Background: Neutropenia is recognized as a defining or common element in a limited number of primary immunodeficiency diseases (PIDDs) (Dotta L et al. Immunol Let 2014; Cham B et al. Semin Hematol 2002); but, the overall prevalence of neutropenia within the more than 300 known PIDDs is not well described. Many of the PIDDs rely on a high index of clinical suspicion for diagnosis which may not be readily apparent to hematologists evaluating a neutropenic patient, underscoring the importance of understanding the rate of neutropenia in PIDDs and impact on clinical outcomes. The goal of this study was to evaluate the frequency and characteristics of neutropenia in a large registry of patients with primary immunodeficiency (PID).
Methods: The United States Immunodeficiency Network (USIDNET) is a research consortium that maintains a national registry for the collection of data on patients with PIDDs. The USIDNET was queried for data regarding patients aged 21 years or less. Data utilized included reported PID diagnosis, gene mutation, gender, race, status of patient (living or deceased), year of birth, age at death, age of disease diagnosis, and results of reported complete blood counts (CBCs). PID diagnoses were grouped according to the 2017 International Union of Immunological Societies (IUIS) Phenotypic Classification for Primary Immunodeficiencies (Bousfiha A et al. J Clin Immunol 2018). Mild, moderate, and severe neutropenia were defined as absolute neutrophil counts of 1000-1499 cells/μL, 500-999 cells/μL, and < 500 cells/μL, respectively. Data are presented with descriptive statistics. The frequency of neutropenia was compared between genders and by race using chi-square test analysis.
Results: An initial data request resulted in information on 1577 patients; 384 patients were eliminated from analysis given insufficient recorded registry data due to a lack of a documented absolute neutrophil count. An additional 48 patients were excluded given that complete blood cell counts were only reported following hematopoietic stem cell transplantation. Data was thus available for 1145 pediatric patients with PIDDs. A total of 2058 neutrophil values were analyzed with 62.7% (719) patients having only a single neutrophil value available for review. Overall, 15.8% of PIDD pediatric patients in the USIDNET registry had neutropenia, ranging from 12.01% (combined immunodeficiencies with associated or syndromic features) to 66.67% (defects in intrinsic and innate immunity) in IUIS categories (Table 1) and in USIDNET categories from 2.94% (autoimmune lymphoproliferative syndrome) to 75.00% (susceptibility to mycobacterial infections) (Table 2). Of PID patients with neutropenia, 20.4% had severe neutropenia, 33.1% had moderate neutropenia, and 46.4% had mild neutropenia. Neutropenia was most likely to be severe in patients with predisposition to severe viral infections as well as those with a defect in intrinsic and innate immunity (Tables 1-2). There was no statistically significant difference in neutropenia between genders (p = 0.64). However, females were more likely to have severe neutropenia than males (28% versus 16%; p=0.03). Additionally, 28% of African-American patients had recorded neutropenia while only 17% of Caucasians and 2% of Asian/Pacific Islanders were neutropenic (p=0.005). There was no statistically significant difference in severity of neutropenia and death nor in the rate of bacterial and fungal infections detected between neutropenic and non-neutropenic patients with 93% of patients in the dataset living at the time of data collection.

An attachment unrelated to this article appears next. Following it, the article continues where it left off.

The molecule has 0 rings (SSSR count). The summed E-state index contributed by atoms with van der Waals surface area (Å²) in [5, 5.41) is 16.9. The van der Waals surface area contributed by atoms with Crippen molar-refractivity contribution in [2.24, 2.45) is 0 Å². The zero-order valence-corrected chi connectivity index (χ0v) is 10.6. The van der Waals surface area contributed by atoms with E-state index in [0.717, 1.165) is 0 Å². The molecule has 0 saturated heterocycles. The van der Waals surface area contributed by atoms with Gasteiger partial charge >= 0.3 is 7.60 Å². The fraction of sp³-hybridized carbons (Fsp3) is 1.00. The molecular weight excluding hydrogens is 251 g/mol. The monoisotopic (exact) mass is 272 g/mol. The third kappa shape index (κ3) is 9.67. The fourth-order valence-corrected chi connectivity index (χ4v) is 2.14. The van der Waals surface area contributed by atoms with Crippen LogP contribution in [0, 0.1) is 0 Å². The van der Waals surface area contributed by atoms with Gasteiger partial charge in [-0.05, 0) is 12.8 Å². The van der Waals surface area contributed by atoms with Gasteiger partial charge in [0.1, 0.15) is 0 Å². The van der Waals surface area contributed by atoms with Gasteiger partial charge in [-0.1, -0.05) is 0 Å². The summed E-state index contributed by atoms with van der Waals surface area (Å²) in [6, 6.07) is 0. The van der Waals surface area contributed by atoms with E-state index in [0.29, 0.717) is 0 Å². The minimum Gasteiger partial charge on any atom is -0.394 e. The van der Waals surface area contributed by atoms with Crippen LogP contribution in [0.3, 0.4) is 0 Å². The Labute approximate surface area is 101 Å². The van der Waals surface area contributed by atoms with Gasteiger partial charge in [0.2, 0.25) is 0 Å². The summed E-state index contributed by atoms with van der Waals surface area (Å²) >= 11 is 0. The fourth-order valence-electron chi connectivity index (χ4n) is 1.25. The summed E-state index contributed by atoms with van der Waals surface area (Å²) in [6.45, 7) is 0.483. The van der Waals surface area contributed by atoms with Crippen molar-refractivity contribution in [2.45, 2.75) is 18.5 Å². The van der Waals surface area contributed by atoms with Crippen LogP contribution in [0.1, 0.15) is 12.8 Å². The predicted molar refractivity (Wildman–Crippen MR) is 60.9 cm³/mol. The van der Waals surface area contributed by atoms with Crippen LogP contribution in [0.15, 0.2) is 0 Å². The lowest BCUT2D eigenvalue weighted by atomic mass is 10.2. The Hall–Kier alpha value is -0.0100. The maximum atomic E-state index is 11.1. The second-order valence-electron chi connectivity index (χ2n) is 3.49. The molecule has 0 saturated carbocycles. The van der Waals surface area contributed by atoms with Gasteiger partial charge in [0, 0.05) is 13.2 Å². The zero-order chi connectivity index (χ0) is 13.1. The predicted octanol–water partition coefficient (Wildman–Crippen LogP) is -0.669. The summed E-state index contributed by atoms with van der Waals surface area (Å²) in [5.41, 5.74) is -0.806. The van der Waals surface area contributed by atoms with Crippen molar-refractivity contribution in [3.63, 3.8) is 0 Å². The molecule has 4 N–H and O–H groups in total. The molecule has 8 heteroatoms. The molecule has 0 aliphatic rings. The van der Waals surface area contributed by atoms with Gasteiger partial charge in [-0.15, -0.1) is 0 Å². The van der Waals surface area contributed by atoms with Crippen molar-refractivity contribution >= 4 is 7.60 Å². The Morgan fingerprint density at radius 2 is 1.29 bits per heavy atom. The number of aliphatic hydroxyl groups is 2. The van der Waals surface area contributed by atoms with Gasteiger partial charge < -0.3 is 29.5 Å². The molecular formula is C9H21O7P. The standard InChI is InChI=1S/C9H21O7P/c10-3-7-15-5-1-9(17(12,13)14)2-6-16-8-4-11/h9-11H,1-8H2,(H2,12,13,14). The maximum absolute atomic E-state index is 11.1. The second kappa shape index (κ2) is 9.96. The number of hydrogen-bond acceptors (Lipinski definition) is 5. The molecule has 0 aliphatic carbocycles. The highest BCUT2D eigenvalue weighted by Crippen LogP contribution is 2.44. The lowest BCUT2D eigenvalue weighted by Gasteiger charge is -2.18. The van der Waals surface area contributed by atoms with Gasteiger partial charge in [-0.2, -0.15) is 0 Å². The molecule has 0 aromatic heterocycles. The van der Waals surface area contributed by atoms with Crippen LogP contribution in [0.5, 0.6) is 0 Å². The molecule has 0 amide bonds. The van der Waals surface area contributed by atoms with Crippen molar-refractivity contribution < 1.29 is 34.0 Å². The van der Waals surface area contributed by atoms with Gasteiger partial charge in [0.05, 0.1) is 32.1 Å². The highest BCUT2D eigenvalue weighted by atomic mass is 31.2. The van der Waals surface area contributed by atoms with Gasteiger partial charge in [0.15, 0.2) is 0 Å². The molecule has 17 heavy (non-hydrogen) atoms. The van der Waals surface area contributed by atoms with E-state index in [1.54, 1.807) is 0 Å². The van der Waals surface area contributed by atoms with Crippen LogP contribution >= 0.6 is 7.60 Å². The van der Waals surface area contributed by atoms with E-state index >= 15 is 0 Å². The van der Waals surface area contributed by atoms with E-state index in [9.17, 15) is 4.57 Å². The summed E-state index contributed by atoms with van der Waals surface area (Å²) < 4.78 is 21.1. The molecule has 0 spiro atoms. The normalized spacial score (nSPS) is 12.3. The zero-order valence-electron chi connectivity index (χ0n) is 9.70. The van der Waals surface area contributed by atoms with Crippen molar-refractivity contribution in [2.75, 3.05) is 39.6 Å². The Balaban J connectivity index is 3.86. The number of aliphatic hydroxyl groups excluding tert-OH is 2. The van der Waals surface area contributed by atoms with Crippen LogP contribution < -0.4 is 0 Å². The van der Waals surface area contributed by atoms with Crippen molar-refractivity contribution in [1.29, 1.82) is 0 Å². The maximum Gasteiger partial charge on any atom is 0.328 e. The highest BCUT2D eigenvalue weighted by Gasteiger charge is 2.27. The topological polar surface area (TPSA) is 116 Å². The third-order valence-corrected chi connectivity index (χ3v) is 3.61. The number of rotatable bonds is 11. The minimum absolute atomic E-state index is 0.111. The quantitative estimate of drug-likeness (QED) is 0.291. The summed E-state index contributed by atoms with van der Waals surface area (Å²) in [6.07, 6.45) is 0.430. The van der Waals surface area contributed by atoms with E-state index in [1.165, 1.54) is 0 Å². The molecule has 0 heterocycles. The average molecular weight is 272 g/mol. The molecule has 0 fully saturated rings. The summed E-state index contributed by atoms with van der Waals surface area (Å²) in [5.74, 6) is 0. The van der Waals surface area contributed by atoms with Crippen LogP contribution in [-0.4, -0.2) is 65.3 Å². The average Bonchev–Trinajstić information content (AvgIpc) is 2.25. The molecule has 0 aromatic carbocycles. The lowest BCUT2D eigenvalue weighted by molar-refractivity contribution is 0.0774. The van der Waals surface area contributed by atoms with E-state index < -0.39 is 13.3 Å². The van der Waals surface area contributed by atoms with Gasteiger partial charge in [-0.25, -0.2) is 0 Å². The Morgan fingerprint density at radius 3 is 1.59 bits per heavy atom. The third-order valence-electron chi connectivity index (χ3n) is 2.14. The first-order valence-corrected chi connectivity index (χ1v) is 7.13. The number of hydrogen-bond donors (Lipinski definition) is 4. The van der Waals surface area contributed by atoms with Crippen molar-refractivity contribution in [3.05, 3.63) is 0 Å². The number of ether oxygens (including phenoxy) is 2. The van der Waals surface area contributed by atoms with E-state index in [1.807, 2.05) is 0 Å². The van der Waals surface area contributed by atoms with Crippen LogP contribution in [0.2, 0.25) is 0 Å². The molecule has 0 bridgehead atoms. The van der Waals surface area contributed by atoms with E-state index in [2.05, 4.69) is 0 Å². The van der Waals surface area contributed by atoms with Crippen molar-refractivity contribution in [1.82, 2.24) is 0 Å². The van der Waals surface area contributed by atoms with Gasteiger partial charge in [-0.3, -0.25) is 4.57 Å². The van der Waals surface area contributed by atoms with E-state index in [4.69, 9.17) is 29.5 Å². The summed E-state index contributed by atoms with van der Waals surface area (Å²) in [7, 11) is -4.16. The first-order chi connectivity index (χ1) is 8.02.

Conclusions: The frequency of neutropenia within pediatric patients diagnosed with PIDD is higher and more ubiquitous than previously suspected. Hematologists should consider a PIDD in the assessment of neutropenia, particularly if other concerning signs or symptoms are present. Although this evaluation did not detect a difference in morbidity or mortality, the data set was constrained by a limited number of CBCs per patient and the rarity of the PIDDs. The impact of neutropenia on PIDD outcomes requires further study, ideally through a prospective longitudinal study.
Acknowledgments: The U.S. Immunodeficiency Network (USIDNET), a program of the Immune Deficiency Foundation (IDF), is supported by a cooperative agreement, U24AI86837, from the National Institute of Allergy and Infectious Diseases (NIAID).
Dale:Athelas, Inc.: Equity Ownership; Amgen: Consultancy, Research Funding; Sanofi-Aventi: Consultancy, Honoraria; Cellerant: Other: Scientific Advisory Board; Hospira: Consultancy; Prolong: Consultancy; Beheringer-Ingelheim: Consultancy; Coherus: Consultancy.
Asterisk with author names denotes non-ASH members.
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